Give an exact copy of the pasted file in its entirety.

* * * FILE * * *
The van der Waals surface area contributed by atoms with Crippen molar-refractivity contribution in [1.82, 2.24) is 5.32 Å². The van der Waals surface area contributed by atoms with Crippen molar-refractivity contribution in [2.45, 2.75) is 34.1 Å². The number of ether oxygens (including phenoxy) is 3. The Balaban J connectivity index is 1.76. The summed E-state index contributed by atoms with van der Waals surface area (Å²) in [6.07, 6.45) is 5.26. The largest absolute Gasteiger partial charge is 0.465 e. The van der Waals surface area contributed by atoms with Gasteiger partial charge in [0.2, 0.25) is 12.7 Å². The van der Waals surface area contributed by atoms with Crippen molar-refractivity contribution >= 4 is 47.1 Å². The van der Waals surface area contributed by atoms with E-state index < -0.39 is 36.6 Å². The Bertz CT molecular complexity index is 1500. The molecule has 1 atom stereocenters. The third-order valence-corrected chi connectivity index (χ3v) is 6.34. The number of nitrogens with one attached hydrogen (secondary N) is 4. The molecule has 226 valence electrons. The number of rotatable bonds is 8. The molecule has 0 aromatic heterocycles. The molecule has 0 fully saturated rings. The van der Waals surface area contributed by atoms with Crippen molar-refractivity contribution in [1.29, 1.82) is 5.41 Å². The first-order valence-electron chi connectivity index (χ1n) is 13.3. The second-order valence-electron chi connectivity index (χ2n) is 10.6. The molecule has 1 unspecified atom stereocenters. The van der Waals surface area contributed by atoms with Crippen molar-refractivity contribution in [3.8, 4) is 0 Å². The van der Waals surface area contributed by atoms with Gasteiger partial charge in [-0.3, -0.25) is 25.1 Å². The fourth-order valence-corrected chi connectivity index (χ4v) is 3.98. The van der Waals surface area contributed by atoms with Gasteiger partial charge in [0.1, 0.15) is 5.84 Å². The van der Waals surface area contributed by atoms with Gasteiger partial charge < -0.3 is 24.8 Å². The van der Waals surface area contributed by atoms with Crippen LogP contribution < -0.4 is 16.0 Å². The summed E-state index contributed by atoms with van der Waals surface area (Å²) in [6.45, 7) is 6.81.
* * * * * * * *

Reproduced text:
The van der Waals surface area contributed by atoms with Crippen molar-refractivity contribution in [1.82, 2.24) is 5.32 Å². The van der Waals surface area contributed by atoms with Crippen molar-refractivity contribution in [2.45, 2.75) is 34.1 Å². The number of ether oxygens (including phenoxy) is 3. The Balaban J connectivity index is 1.76. The summed E-state index contributed by atoms with van der Waals surface area (Å²) in [6.07, 6.45) is 5.26. The largest absolute Gasteiger partial charge is 0.465 e. The van der Waals surface area contributed by atoms with Gasteiger partial charge in [0.2, 0.25) is 12.7 Å². The van der Waals surface area contributed by atoms with Crippen molar-refractivity contribution >= 4 is 47.1 Å². The van der Waals surface area contributed by atoms with E-state index < -0.39 is 36.6 Å². The Bertz CT molecular complexity index is 1500. The molecule has 1 atom stereocenters. The third-order valence-corrected chi connectivity index (χ3v) is 6.34. The number of nitrogens with one attached hydrogen (secondary N) is 4. The molecule has 226 valence electrons. The number of rotatable bonds is 8. The molecule has 0 aromatic heterocycles. The molecule has 0 fully saturated rings. The van der Waals surface area contributed by atoms with Crippen molar-refractivity contribution in [1.29, 1.82) is 5.41 Å². The first-order valence-electron chi connectivity index (χ1n) is 13.3. The second-order valence-electron chi connectivity index (χ2n) is 10.6. The molecule has 1 unspecified atom stereocenters. The van der Waals surface area contributed by atoms with Crippen molar-refractivity contribution in [3.8, 4) is 0 Å². The van der Waals surface area contributed by atoms with Gasteiger partial charge in [-0.3, -0.25) is 25.1 Å². The fourth-order valence-corrected chi connectivity index (χ4v) is 3.98. The van der Waals surface area contributed by atoms with Gasteiger partial charge in [0.1, 0.15) is 5.84 Å². The van der Waals surface area contributed by atoms with Gasteiger partial charge < -0.3 is 24.8 Å². The van der Waals surface area contributed by atoms with Crippen LogP contribution < -0.4 is 16.0 Å². The summed E-state index contributed by atoms with van der Waals surface area (Å²) in [6.45, 7) is 6.81.